' Reagan's pre-war world
le.tolas von Hoffman Washington Washington e news was not that President Reagan
, had decided for the second time to pro- ,i'eed with the MX missile — they have been ilcitthat every year or so since the Ford stration. The news was that the MX fact: new name — the Orwellian monicker t°h:r„eaeekeeper' — and a new place where ri ' reacekeeper will be kept until the sun riding on Doomsday. This time, instead of cig it around in a subway under the h"ert as President Carter had wanted, one c tindred ilcitthat every year or so since the Ford stration. The news was that the MX fact: new name — the Orwellian monicker t°h:r„eaeekeeper' — and a new place where ri ' reacekeeper will be kept until the sun riding on Doomsday. This time, instead of cig it around in a subway under the h"ert as President Carter had wanted, one c tindred of the beasts would be put in con- arete and steel capsules about 1,800 feet :11 in a slender column of about 20 .I.1:r,e Miles. 'Dense pack', or 'dunce pack, cals”.'"' non-admirers started to call it, is to 'se Russian missiles, all crowding in on 'ills small target, to destroy each other. AuPe evening the dense pack, or Woody k `4, formation was announced, Mr Reea!) gan went on the air to explain this latest al towards world amity and to reprove Zf annists. ' ... I am concerned about the ef- t. ' S.rthe nuclear fear is having on our peo- fr he most upsetting letters I receive are oaseint schoolchildren who write to me as a di8,,, assignment. It's evident they've 4,7ssed the most nightmarish aspects of a letinear holocaust in their classrooms. Their
are full of terror. This should not be clitisTcoakveerny With the announcement of the , a new abode for Peacekeeper, sjia,,,nwceastitsnteesntrgangest oration I have heard ni to the tapes of the Revd thjchild„Joren ties exhorting the parents to calm th "nitY at the cool-aid agape which ended before they betook their sip of rtili%religious sect's experiment in corn- ing. Hush the children first. children are getting frightened by thmell,.its who are too concerned to conceal 40,r feelings well. The Peacekeeper an- A 'ken-lent came only a few days after the K winerican ,, le:h; oman Catholic hierarchy met in 'ngton to discuss the text of a pastoral we er 0. 4-tur„ II the subject of nuclear war and ns which will probably be pro- gengated — or whatever it is these worthy and genie.. do when they have crooks in sh, Mi II tres on head and mean to give the toeep a lesson which brooks no contradic- trZ.,;bleat. Staying within the scholastic withi."°ns of their theology, the bishops are tic, In a hair's breadth of saying that a na- wean 'nay never legitimately build nuclear wiusti)(2.ns. No, not even when waging 'the nat war' N0, since these weapons, by their hasnre, kill non-combatants. A new notion wezalso been added, one that rises from the civi 13.ntis' ability to destroy civilisation. A to se2clai bomb, the bishops are beginning "Y, is a sin against creation as it literally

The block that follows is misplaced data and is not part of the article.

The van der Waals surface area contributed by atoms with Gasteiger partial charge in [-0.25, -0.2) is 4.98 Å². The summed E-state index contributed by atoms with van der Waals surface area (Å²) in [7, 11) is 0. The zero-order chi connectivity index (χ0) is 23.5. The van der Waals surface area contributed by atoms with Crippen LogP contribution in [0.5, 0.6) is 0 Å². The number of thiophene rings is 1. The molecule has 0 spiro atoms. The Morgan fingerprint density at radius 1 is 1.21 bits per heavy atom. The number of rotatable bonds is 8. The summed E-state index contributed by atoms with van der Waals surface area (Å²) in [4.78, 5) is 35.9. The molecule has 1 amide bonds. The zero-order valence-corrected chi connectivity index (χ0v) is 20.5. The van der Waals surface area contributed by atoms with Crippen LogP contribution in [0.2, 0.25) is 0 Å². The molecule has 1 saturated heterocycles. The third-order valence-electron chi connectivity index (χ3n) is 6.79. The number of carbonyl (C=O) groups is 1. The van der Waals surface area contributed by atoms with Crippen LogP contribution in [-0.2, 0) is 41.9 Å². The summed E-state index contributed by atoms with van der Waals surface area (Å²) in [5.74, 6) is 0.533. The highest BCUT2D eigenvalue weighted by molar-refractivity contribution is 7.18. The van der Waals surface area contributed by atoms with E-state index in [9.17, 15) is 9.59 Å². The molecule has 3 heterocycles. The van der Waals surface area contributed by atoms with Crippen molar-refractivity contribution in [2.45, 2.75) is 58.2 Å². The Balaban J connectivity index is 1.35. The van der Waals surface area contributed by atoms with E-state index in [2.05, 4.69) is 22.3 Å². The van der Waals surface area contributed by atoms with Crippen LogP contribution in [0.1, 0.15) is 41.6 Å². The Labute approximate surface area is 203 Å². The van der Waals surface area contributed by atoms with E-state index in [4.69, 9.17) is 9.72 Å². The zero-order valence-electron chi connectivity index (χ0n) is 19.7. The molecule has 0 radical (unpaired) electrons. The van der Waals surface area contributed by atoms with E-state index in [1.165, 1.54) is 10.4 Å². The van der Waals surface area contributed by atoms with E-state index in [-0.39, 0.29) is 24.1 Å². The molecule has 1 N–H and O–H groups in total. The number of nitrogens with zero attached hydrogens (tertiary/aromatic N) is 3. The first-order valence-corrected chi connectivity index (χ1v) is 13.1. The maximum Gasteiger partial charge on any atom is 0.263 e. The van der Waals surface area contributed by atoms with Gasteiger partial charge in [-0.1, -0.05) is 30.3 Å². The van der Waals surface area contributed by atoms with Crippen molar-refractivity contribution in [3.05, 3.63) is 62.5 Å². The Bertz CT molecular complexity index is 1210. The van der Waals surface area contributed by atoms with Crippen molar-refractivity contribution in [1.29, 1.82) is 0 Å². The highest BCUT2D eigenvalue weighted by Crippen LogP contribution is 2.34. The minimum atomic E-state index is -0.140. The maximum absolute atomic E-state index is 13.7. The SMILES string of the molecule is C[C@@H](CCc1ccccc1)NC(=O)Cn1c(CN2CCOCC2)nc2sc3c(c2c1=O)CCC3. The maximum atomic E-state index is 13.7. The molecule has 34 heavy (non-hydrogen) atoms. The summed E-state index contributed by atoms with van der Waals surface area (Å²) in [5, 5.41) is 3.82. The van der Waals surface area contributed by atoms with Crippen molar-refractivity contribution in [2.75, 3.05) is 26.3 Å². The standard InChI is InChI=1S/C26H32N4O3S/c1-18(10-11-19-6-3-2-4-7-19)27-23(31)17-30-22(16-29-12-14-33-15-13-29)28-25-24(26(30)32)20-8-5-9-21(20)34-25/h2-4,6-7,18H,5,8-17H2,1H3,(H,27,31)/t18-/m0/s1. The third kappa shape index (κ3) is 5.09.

threatens to destroy the whole handiwork of God.
It is strange to see bishops of any denomination act from conscience and preach from the heart, but no more so than to note the rustlings of worry from other conservative institutions. I cannot recall, for instance, the mass media volunteering that a proposed military policy might be a violation of treaty obligations, but it is be- ing freely said on the television that Peacekeeper is tantamount to a denuncia- tion of the still unratified Salt II treaty. The Administration, which had earlier said it would adhere to the agreement's provisions as long as the Russians do, is waffling. The suddenly and surprisingly argumentative media are also saying sceptical things about the President's contention that Peacekeeper (it sounds like the name they gave the Colt .45 with which they think they won the West) will be a bargaining chip for a disar- mament agreement. The media, not anti- bomb groups, the media which make a speciality of never remembering anything, have been reminding the parents of those cowering children that the same was said about the multiple independently aimed bombs on the missiles. That was another horror, which would never be built but only used to coerce the Russians into signing a world-saving deal. Instead, as we know, they moved their own missiles and the level of danger grew.